GDC: Yu Suzuki’s Psy-Phi could have taken fighters in a different direction

While the arcades and head-to-head play of the past have given way to home consoles and networking, some of the best game designers of yesteryear have incorporated the hottest trends of today way before they were cool. SEGA AM2 staple, Yu Suzuki, is no exception showcasing revolutionary titles like Shenmue and Virtua Fighter demonstrating how revolutionary the industry can be. Of course, his unreleased title Psy-Phi certainly falls under this as well.
Reflecting upon his vast catalog of titles at GDC, longtime game designer, Suzuki, spent a good amount of time when it came to Psy-Phi, his other fighting game. Running on the Lindbergh arcade board and sporting a number of supernatural fighters flying through the air, Psy-Phi never got past the public testing zones SEGA used in 2006.

Rather than market the game as a serious affair like his Virtua Fighter series, Suzuki built Psy-Phi around the stylings of the American comics and anime he watched as a kid. By applying this philosophy to everything from the character designs to the psychic movesets, the end result feels noticeably different (and more outrageous) than Akira and company.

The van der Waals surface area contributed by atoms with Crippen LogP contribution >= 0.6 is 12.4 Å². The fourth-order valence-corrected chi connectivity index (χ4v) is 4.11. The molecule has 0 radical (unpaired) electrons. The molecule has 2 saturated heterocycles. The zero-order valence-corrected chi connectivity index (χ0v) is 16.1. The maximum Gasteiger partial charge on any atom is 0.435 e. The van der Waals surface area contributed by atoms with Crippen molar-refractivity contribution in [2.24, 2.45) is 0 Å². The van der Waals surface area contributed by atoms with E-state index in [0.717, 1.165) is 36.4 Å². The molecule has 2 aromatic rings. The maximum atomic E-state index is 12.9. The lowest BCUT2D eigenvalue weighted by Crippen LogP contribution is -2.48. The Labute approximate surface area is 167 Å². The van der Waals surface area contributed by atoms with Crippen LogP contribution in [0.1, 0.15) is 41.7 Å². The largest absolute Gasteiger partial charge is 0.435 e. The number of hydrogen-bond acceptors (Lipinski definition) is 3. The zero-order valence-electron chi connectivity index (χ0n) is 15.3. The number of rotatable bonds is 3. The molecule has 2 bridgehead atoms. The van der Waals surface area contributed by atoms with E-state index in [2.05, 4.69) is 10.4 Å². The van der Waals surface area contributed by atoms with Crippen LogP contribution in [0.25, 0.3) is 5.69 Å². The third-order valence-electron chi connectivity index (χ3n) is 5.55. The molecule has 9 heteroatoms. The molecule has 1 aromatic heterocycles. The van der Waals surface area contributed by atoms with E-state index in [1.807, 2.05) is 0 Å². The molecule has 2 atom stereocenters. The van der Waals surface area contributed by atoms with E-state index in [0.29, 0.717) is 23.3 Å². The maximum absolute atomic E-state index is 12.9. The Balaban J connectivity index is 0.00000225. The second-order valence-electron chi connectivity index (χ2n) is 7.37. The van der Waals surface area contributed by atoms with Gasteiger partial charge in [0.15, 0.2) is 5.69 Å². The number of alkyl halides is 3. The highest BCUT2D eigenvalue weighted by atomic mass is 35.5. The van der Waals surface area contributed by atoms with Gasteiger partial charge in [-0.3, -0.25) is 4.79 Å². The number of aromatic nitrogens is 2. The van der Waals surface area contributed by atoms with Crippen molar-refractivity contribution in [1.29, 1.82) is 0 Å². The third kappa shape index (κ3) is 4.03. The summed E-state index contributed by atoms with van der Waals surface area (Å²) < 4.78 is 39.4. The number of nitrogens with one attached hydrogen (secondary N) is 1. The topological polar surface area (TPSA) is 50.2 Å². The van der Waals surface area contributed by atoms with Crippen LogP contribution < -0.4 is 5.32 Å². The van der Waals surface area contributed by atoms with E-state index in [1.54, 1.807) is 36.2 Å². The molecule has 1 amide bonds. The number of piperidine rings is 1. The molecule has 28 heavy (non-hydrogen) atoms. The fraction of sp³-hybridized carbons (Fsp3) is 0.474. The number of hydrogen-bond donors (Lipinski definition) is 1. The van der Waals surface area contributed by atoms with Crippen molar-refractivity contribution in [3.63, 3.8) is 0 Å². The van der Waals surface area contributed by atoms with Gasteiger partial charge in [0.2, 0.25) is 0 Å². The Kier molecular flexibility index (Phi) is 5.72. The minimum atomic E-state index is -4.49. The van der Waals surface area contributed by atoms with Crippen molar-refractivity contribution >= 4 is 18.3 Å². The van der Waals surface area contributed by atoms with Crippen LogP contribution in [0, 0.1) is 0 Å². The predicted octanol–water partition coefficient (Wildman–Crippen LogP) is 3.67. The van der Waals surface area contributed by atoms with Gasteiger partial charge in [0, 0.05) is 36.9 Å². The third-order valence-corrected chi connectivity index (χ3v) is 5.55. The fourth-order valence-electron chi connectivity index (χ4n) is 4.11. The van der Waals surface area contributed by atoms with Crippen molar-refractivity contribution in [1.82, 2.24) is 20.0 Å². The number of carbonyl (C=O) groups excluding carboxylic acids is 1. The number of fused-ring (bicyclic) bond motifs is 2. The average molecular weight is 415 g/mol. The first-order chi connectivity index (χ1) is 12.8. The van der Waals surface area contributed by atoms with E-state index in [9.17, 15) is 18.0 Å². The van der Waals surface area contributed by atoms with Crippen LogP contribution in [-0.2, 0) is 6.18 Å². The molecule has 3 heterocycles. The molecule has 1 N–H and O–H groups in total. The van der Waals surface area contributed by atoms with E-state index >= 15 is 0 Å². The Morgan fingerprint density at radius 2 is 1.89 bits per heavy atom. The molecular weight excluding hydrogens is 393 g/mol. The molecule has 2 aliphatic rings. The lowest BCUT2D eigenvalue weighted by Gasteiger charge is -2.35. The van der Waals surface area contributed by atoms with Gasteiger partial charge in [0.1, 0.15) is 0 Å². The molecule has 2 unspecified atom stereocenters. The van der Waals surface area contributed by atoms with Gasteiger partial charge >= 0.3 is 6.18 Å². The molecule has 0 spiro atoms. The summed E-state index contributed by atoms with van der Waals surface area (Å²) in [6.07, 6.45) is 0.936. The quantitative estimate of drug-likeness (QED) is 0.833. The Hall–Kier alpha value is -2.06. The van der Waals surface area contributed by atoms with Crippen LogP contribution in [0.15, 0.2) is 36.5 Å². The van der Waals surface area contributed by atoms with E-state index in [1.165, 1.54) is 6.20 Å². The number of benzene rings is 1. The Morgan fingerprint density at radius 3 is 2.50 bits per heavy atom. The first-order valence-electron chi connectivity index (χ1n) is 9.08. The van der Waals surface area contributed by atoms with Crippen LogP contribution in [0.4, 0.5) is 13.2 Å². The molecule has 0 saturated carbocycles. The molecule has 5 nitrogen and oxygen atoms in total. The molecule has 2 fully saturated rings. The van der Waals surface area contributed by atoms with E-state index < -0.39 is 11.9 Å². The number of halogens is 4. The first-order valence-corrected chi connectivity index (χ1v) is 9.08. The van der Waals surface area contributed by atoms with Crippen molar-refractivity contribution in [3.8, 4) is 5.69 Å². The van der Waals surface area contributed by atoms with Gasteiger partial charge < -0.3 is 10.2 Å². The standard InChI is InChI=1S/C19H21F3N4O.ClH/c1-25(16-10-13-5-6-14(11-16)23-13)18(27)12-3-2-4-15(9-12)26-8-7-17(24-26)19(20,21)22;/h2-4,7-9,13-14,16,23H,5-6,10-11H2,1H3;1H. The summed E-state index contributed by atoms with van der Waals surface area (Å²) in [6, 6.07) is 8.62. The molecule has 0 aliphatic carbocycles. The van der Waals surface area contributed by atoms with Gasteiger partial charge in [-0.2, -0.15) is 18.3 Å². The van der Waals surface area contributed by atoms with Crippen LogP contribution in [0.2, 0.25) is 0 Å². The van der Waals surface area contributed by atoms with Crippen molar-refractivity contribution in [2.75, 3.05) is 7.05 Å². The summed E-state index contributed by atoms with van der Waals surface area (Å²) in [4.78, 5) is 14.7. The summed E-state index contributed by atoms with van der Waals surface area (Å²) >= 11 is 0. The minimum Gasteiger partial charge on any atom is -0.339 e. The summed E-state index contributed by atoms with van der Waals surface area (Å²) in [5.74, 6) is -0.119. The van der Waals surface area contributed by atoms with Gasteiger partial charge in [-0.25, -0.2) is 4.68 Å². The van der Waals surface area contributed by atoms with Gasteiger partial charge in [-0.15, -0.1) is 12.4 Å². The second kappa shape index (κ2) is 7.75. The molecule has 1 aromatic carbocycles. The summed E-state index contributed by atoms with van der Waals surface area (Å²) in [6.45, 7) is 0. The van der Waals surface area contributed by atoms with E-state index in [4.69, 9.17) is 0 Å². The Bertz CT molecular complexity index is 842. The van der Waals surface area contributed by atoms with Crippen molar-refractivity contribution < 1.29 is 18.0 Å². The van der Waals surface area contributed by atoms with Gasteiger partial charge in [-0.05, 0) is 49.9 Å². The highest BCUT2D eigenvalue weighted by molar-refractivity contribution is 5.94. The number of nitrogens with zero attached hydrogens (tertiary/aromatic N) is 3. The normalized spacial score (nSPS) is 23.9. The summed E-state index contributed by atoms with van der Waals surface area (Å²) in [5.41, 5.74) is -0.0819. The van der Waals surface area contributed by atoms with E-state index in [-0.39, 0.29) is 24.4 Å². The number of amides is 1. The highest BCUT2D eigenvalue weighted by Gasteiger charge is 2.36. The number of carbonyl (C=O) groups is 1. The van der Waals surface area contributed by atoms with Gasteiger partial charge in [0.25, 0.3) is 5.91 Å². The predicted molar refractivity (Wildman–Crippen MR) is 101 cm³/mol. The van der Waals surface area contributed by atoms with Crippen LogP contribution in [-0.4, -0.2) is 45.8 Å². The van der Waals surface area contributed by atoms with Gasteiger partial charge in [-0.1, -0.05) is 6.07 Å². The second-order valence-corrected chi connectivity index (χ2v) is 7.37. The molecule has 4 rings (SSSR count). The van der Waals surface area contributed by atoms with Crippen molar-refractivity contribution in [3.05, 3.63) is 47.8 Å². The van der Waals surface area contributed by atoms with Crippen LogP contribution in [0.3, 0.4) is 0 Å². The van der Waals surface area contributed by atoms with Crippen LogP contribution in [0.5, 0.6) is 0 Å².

Speaking of Virtua Fighter, Suzuki stated that the direction that fighter took in Virtua Fighter 5 (the only title not developed by him) is different than what we originally hoped for. He felt that “games are becoming more and more difficult little by little. I want to make them easier, little by little”.

This can tie back into the development roots of Psy-Phi. Incorporating touch-screen controls, players compete by drawing lines and symbols on where they want to go. By having each of the corners of the screen symbolize a different action, the typical bat/lollipop and button setup is changed up with something that could very well carry the amount of depth without the steep learning curve. While not unheard of at the time, using them in the fighting genre, much less one with aerial combat, is virtually unseen.

Will we see a game as innovative as Psy-Phi from this creator? With Suzuki’s new studio YS NET alive and well, not-so-subtle hints of such big name sequels as Shenmue III from the developer himself, and a vivid imagination, it’s not just a question, it’s a guarantee.